Alex is a freelance writer specialising in B2B SaaS and eCommerce marketing, as well as a Ph.D. candidate looking at LGBTQ+ Consumer Behaviour. He shares his top storytelling tips for B2B content marketing.
When he’s not typing away, he’s geeking out in D&D campaigns and playing Magic the Gathering.
How can great written content help us connect deeper with an audience as a B2B company?
We have to remember that even though B2B’s are often these huge, faceless brand names, there are people that make those businesses tick on the day-to-day grind.
Great written content, through use of storytelling, helps build a deeper connection by rekindling what makes us all human—we’re not corporate robots after all.
By keeping the human reader in mind when creating B2B content, you can weave a story that engages them. When content is actually engaging, that’s what builds deeper relationships with your audience.
What is the biggest mistake people make when it comes to copywriting and writing content?
It has to be forgetting about the human reader. Sure, you’ve got to keep SEO in mind for that sweet organic traffic, but even Google now is very good at figuring out what’s useful to readers and what is stuffed with keywords designed to try duping it.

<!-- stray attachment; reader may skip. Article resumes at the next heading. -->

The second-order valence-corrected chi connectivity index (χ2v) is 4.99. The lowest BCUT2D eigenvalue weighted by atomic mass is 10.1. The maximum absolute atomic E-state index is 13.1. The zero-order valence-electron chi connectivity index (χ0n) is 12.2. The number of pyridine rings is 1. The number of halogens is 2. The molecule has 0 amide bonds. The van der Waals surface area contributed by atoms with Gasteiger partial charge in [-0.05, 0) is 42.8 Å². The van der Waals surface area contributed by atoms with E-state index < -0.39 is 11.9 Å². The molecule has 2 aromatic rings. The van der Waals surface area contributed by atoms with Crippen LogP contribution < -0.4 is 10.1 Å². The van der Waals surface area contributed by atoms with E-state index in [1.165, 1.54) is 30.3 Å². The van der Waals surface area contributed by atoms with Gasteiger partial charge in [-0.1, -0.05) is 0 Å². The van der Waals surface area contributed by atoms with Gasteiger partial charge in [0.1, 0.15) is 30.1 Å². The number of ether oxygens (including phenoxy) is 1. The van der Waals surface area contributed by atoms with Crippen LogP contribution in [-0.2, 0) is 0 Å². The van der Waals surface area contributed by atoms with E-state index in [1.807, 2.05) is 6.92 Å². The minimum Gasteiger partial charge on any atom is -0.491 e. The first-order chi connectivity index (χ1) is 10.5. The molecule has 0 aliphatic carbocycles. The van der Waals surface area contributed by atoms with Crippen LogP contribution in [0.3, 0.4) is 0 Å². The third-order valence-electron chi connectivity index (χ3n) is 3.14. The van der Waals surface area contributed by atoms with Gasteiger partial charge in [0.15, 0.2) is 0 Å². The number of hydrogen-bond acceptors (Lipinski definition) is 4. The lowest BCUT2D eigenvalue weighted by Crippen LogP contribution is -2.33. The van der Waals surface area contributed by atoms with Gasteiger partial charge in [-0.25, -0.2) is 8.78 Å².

Your readers are who decides whether or not the content is any good—if it is, they’ll engage with and share your content, which then leads to more traffic and engagement.
There’s also the element of writing just to impress the people “up top”, or your clients.
The problem here is they aren’t the readers either (unless your content is targeted internally, then disregard this point). Using in-house jargon, long-winded intros filled with stats, or writing stuff that doesn’t address the needs of your core audience is like fighting a losing battle.
The takeaway here is, write content for your readers, not for Google (or your boss).
How can people feel more confident about improving copywriting skills?
The best way to feel more confident about your copywriting is to either hire an editor, or have some kind of feedback swapping group/partner. I’ve read a ton about improving my skills as a writer, but having real-life critical feedback is when I’ve learned the most and felt more confident moving forward.
- When it comes to hiring an editor, you can try to find a freelance editor and develop a long-term relationship with them (this is an ideal option if you find the right person). You can also go to an editing service like Chatty.so for top-notch editing services.